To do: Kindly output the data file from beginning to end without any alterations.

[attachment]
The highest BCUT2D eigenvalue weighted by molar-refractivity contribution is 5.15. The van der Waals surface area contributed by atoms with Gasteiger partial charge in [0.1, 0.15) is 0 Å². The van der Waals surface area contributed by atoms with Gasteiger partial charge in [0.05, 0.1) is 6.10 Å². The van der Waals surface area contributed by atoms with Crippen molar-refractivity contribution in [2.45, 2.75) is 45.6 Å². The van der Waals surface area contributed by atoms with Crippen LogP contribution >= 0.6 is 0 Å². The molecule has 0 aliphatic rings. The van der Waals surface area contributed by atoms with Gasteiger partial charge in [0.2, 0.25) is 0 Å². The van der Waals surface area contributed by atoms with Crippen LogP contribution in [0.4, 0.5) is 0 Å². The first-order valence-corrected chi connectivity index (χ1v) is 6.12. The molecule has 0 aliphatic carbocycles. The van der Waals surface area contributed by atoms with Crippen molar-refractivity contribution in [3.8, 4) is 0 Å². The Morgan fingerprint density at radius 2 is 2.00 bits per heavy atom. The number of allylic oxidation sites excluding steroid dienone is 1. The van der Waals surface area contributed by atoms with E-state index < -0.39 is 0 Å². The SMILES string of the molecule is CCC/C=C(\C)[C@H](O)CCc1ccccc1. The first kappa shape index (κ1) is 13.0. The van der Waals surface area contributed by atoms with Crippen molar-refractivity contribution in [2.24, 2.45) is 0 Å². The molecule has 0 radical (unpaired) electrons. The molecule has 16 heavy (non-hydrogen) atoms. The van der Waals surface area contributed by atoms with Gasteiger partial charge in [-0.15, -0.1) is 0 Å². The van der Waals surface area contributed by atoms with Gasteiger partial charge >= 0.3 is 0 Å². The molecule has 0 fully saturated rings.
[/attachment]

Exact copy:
The highest BCUT2D eigenvalue weighted by molar-refractivity contribution is 5.15. The van der Waals surface area contributed by atoms with Gasteiger partial charge in [0.1, 0.15) is 0 Å². The van der Waals surface area contributed by atoms with Gasteiger partial charge in [0.05, 0.1) is 6.10 Å². The van der Waals surface area contributed by atoms with Crippen molar-refractivity contribution in [2.45, 2.75) is 45.6 Å². The van der Waals surface area contributed by atoms with Crippen LogP contribution >= 0.6 is 0 Å². The molecule has 0 aliphatic rings. The van der Waals surface area contributed by atoms with Gasteiger partial charge in [0.2, 0.25) is 0 Å². The van der Waals surface area contributed by atoms with Crippen LogP contribution in [0.4, 0.5) is 0 Å². The first-order valence-corrected chi connectivity index (χ1v) is 6.12. The molecule has 0 aliphatic carbocycles. The van der Waals surface area contributed by atoms with Crippen molar-refractivity contribution in [3.8, 4) is 0 Å². The Morgan fingerprint density at radius 2 is 2.00 bits per heavy atom. The number of allylic oxidation sites excluding steroid dienone is 1. The van der Waals surface area contributed by atoms with E-state index < -0.39 is 0 Å². The SMILES string of the molecule is CCC/C=C(\C)[C@H](O)CCc1ccccc1. The first kappa shape index (κ1) is 13.0. The van der Waals surface area contributed by atoms with Crippen molar-refractivity contribution in [2.24, 2.45) is 0 Å². The molecule has 0 radical (unpaired) electrons. The molecule has 16 heavy (non-hydrogen) atoms. The van der Waals surface area contributed by atoms with Gasteiger partial charge in [-0.15, -0.1) is 0 Å². The van der Waals surface area contributed by atoms with Gasteiger partial charge >= 0.3 is 0 Å². The molecule has 0 fully saturated rings.